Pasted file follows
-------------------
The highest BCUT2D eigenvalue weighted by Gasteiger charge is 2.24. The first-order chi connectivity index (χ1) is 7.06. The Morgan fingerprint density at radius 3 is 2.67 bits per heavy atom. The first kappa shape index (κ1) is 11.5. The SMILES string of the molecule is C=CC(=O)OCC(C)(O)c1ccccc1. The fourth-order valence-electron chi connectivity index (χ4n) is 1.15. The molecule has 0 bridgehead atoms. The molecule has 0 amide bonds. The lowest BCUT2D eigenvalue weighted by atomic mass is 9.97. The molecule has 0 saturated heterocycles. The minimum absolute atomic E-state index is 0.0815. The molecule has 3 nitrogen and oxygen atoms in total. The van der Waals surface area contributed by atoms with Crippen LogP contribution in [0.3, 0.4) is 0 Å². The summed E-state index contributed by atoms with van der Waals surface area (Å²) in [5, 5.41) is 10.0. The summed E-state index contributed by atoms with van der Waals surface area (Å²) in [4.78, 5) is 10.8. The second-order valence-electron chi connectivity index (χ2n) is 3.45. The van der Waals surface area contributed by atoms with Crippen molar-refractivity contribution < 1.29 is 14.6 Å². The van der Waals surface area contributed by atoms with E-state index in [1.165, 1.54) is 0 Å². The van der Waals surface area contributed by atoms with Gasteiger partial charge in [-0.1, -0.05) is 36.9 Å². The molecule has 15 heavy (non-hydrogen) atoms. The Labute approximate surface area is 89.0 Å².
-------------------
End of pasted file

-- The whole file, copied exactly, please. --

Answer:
The highest BCUT2D eigenvalue weighted by Gasteiger charge is 2.24. The first-order chi connectivity index (χ1) is 7.06. The Morgan fingerprint density at radius 3 is 2.67 bits per heavy atom. The first kappa shape index (κ1) is 11.5. The SMILES string of the molecule is C=CC(=O)OCC(C)(O)c1ccccc1. The fourth-order valence-electron chi connectivity index (χ4n) is 1.15. The molecule has 0 bridgehead atoms. The molecule has 0 amide bonds. The lowest BCUT2D eigenvalue weighted by atomic mass is 9.97. The molecule has 0 saturated heterocycles. The minimum absolute atomic E-state index is 0.0815. The molecule has 3 nitrogen and oxygen atoms in total. The van der Waals surface area contributed by atoms with Crippen LogP contribution in [0.3, 0.4) is 0 Å². The summed E-state index contributed by atoms with van der Waals surface area (Å²) in [5, 5.41) is 10.0. The summed E-state index contributed by atoms with van der Waals surface area (Å²) in [4.78, 5) is 10.8. The second-order valence-electron chi connectivity index (χ2n) is 3.45. The van der Waals surface area contributed by atoms with Crippen molar-refractivity contribution < 1.29 is 14.6 Å². The van der Waals surface area contributed by atoms with E-state index in [1.165, 1.54) is 0 Å². The van der Waals surface area contributed by atoms with Gasteiger partial charge in [-0.1, -0.05) is 36.9 Å². The molecule has 15 heavy (non-hydrogen) atoms. The Labute approximate surface area is 89.0 Å².